The pandemic that swept across the globe this year has brought sports to a screeching halt pretty much everywhere. While there were some countries that pushed suspending their seasons as far as they could, most of them ultimately gave in. At the peak of the pandemic in Europe, Belarus was the only country that kept its football league running. All other countries suspended their leagues, closed their stadiums, and most of them ordered their citizens to stay at home as much as possible.
After months of being locked inside – with no live sports to watch – people are eager to finally see their favorite teams return to the turf. The teams will, indeed, return – in some countries, they already have. But the fans will have to follow their favorite teams from home because, in most countries, all matches will be played behind closed doors.
Most countries decided it will be the safest course of action will be to keep the fans at home, and only allow the players, the officials, and a skeleton crew of essential personnel into the stadiums. There is one notable exception: Hungary, a country that wasn’t hit very hard by the disease (it only had around 4000 cases so far).
Hungary decided to resume its football games a while ago… but it was one of the few countries that also decided to allow fans (in limited numbers, of course) at the stadium. Going to a football match these days is like spinning a slot machine at the Vegas Palms Casino – except if you lose, you may get infected with a virus with no vaccine, and no cure. The government imposed social distancing… and the fans pretty much ignored these, despite having more than enough space to do so (the number of fans allowed to enter the Puskás Arena in Budapest for the NB1 final was just 10,000 – a fraction of the venue’s total capacity).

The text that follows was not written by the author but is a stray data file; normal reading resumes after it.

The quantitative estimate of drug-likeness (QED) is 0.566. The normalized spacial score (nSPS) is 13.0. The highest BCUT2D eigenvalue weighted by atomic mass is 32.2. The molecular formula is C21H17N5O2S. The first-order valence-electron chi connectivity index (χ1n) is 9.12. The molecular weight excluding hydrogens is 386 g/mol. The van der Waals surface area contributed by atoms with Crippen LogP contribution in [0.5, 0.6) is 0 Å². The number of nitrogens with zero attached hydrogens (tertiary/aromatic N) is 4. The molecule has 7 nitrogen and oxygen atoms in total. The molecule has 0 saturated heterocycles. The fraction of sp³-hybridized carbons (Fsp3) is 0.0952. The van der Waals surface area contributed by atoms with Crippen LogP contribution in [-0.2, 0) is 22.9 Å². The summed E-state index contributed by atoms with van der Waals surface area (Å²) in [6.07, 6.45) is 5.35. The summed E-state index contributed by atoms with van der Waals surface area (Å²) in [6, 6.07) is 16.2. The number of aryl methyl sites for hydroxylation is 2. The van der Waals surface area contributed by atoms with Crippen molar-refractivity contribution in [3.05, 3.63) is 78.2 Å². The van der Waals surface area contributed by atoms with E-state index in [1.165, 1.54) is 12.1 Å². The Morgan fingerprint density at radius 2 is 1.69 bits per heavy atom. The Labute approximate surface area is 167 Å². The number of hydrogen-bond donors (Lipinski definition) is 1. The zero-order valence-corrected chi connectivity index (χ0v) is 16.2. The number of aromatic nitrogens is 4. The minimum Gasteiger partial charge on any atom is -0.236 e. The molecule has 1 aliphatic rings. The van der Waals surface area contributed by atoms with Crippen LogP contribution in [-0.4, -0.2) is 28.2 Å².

Back in February, Bergamo’s Atalanta was hosting Spain’s Valencia at the San Siro Stadium in Milan, Italy. About a third of Bergamo’s population, along with thousands of Spanish fans flocked to the venue – unbeknownst to them, at least some were infected with the novel coronavirus. The result: more than a third of Valencia’s team members were infected (not to mention countless fans), and Bergamo became one of the epicenters of the disease in Italy. The match, later named “Game Zero”, is a cautionary tale that likely contributed to taking some of the measures across Europe.
While the authorities can stop supporters from entering the stadiums, they can’t stop them from gathering around them. This, of course, can be a public health risk – it may very well trigger new flare-ups of the disease. And it will be easy to point fingers on football for it.
Is football returning too soon? Well, it depends on who you ask. The fans who can’t wait to see their favorite teams play and the clubs that see their revenues melt away certainly don’t think so. But if you ask a public health expert, their opinion will be very different.